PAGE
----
Today was a mega day in all senses – long, hilly, magnificent scenery, wonderful weather. It started with David being woken by cows mooing at 6am. Being first up in the campsite is always peaceful. The sun was brightly shining and it was great to pack up a dry tent. We were off by 7.30am.
We bumped our way back down the track from the campsite then it was largely downhill to Fishguard. The 200m alongside the Harbour was the only flat section of the day! We climbed out of Fishguard and were soon in stunning Pembrokeshire countryside.
The cycle along the Cwm Gwaun valley was picture perfect. A gorgeous tiny country lane along a rippling river, tree clad hillsides, hedgerows packed with wild flowers.
Bypassing Newport, we were nearly floored by a very steep hill but these days we feel no shame at getting off and pushing. A lorry squeezing by us said he would have given us a tow if he wasn’t going in the opposite direction – and I have a horrible suspicion that he meant it!
We had a great swoop down in Cardigan where we stopped for ‘second breakfast’ in a rather haphazard café. We were up for a ‘greasy spoon’ breakfast as although we had already done 650m climbing we still had lot to go. The coffee was good and they let us charge up all our gadgets, but the banter between the staff was hilarious as they tried to come to terms it was busier than usual – but then it was the bank holiday weekend so they could not have been surprised (which they professed to be). It was all well meaning chaos, just like Dominic Cummings’ account of government (without the well-meaning of course).
We faced climb out of Cardigan – of course – but then a lovely road high on the hills parallel to the coast. We dipped in and out of two beach resorts. There were caravan parks all over the place but, as I had discovered when looking, there was very little tent camping. It is far easier here to get a place for a caravan or motorhome than a small tent.
By this stage we had climbed over 100m – our usual marker for a tough day in the saddle – but faced another steep climb away from the coast. It is not the climbing itself that tires us alone, it is the effort to climb very steep hills with all our stuff. However, gritted teeth and this time we managed not to get off and push. Then up, up, up the side of another lovely valley then onto a high ridge where we could see all of Cardigan bay ahead and even the LLyn peninsular misty in the distance.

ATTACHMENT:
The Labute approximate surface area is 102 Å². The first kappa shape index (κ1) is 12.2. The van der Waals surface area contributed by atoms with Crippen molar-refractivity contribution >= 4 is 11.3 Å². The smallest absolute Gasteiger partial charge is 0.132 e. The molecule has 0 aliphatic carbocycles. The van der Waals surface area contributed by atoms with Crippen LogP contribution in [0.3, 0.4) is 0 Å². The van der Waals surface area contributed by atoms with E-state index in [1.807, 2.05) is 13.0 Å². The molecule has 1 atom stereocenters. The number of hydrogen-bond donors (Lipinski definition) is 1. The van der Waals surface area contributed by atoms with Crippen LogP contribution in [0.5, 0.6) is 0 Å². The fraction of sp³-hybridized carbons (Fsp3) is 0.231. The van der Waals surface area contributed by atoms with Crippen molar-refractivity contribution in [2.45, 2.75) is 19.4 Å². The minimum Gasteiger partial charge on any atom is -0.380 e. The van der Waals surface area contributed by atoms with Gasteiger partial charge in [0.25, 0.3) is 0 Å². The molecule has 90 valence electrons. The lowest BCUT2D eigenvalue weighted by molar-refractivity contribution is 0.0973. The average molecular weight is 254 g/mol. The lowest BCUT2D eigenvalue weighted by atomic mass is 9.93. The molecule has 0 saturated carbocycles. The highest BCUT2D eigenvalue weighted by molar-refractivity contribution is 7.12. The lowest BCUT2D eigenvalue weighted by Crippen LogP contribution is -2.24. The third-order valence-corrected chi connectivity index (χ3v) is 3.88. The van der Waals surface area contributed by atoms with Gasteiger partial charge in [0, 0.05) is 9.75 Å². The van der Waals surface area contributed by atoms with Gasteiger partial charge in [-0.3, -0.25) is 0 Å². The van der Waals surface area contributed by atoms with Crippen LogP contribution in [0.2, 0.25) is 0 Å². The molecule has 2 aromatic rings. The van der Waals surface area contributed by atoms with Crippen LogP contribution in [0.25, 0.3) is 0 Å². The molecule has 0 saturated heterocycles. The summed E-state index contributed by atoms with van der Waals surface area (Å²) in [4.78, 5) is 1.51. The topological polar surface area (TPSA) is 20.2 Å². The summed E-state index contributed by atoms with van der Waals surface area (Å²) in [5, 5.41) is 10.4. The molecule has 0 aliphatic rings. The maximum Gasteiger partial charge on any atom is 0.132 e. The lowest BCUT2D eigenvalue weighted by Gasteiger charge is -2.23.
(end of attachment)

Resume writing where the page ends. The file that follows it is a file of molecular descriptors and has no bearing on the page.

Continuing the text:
We rested in a lovely grassy field (the farmer had conveniently left the gate open for passing weary cyclists) and brewed up some tea to build ourselves up for the last section. We had already climbed far more than counts for a ‘big climbing day’ but the incredible views and continuous sunshine kept us going. The last up and downs along the ridge to our highest point at 301m then a glorious decent down, down, down over about 12km. Now with panoramic views inland.
One more much lower ridge to pedal over in the last afternoon sun and the last descent down to the coast. The bank holiday meant everything was very booked up even a few weeks ago when I was looking. In retrospect we were glad that I had been unable to find a campsite as we were absolutely wacked when we arrived at our hotel; a complex of accommodation attached to a golf course.
Totally exhausted after such a fantastic day then able to relax in a large comfy room and a hot bath.